My latest arXiv preprint is “On polyhedral realization with isosceles triangles”, arXiv:2009.00116. As the title suggests, it studies polyhedra whose faces are all isosceles triangles. Despite several new results in it, there’s a lot I still don’t know. The paper finds a sort-of-new1 infinite family of polyhedra with congruent isosceles faces, shown below, but I don’t know if there are any more such families.

Twisted augmented bipyramid with isosceles-triangle faces

One of the other previously known families, shown below, has two integer parameters (the numbers of sides on the two half-bipyramids it combines), but I don’t know whether the same double parameterization is possible for the new family.

Combination of two half-bipyramids with isosceles-triangle faces

In 2001, Branko Grünbaum published an example of a polyhedron that could not be realized with congruent faces, even non-convexly,2 but it can be realized as a convex polyhedron with all faces isosceles (or equilateral), as shown below. I don’t know whether there are polyhedra that cannot be realized with all faces isosceles, if one allows the realization to be non-convex (but non-self-crossing and combinatorially equivalent to a convex polyhedron) and the faces to be non-congruent.

Grünbaum's example of a polyhedron that cannot be realized with congruent faces, realized convexly with isosceles and equilateral triangle faces

My new preprint proves that there exist polyhedra (iterated Kleetopes) that cannot be realized as convex polyhedra with isosceles faces. But the construction is a little non-explicit and I don’t know how complicated these polyhedra need to be. For instance, I don’t know whether there is a convex isosceles-face realization of the double Kleetope of the octahedron, shown below.

Double Kleetope of an octahedron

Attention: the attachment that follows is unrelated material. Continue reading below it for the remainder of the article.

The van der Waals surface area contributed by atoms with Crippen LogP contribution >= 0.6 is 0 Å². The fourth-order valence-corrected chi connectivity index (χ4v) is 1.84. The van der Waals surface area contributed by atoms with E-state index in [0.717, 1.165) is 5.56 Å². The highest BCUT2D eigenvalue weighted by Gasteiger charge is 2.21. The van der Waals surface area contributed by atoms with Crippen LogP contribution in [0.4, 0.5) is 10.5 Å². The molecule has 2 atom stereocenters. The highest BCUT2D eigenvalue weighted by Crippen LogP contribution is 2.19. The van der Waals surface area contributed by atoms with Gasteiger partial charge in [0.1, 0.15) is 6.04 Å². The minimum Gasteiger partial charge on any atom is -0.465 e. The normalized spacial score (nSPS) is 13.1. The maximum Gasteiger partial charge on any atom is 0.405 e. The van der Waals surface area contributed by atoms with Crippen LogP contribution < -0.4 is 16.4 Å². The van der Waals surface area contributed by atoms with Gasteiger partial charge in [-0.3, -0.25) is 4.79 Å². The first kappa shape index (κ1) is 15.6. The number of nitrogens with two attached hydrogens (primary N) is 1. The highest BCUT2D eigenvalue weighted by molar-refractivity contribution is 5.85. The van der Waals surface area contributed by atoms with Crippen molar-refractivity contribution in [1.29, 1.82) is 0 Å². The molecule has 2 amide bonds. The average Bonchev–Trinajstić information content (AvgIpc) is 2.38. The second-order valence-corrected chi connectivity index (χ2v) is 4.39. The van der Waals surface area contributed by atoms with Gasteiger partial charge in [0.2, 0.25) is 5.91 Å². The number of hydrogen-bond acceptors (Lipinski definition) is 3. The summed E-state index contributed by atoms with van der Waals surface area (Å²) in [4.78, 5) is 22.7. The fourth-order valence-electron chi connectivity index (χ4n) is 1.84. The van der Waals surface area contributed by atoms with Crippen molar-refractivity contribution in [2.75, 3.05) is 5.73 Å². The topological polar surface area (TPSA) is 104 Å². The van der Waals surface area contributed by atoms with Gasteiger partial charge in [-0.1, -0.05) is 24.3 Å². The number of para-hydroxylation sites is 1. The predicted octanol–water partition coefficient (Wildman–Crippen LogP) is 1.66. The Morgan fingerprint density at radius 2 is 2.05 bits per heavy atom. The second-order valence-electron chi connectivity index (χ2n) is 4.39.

Grünbaum’s example can be realized convexly with only two edge lengths, and my non-isosceles-faced polyhedra require at least three edge lengths in any convex realization. I don’t know whether the number of required edge lengths can be unbounded, or whether non-convex realizations ever require three lengths (although certain stacked polyhedra require at least two).

  1. The family of polyhedra from the first image is only “sort-of-new” because the same combinatorial structure was previously described as a triangulation of the sphere by congruent spherical isosceles triangles: Dawson, Robert J. MacG. (2005), “Some new tilings of the sphere with congruent triangles”, Renaissance Banff. In exchange for re-purposing Dawson’s triangulation, my paper describes another infinite family of spherical triangulations by congruent spherical isosceles triangles, not given by Dawson, based on applying a similar \(2\pi/3\) twist to an infinite family of non-convex bipyramids with congruent isosceles faces like the one below. Again, I don’t know whether there are other such families of spherical triangulations.

    Non-convex polyhedron with congruent isosceles-triangle faces 

  2. Grünbaum, Branko (2001), “A convex polyhedron which is not equifacettable”, Geombinatorics 10: 165–171. I don’t know how to access old papers on this journal in general, but fortunately Grünbaum made his one available on his web site. 

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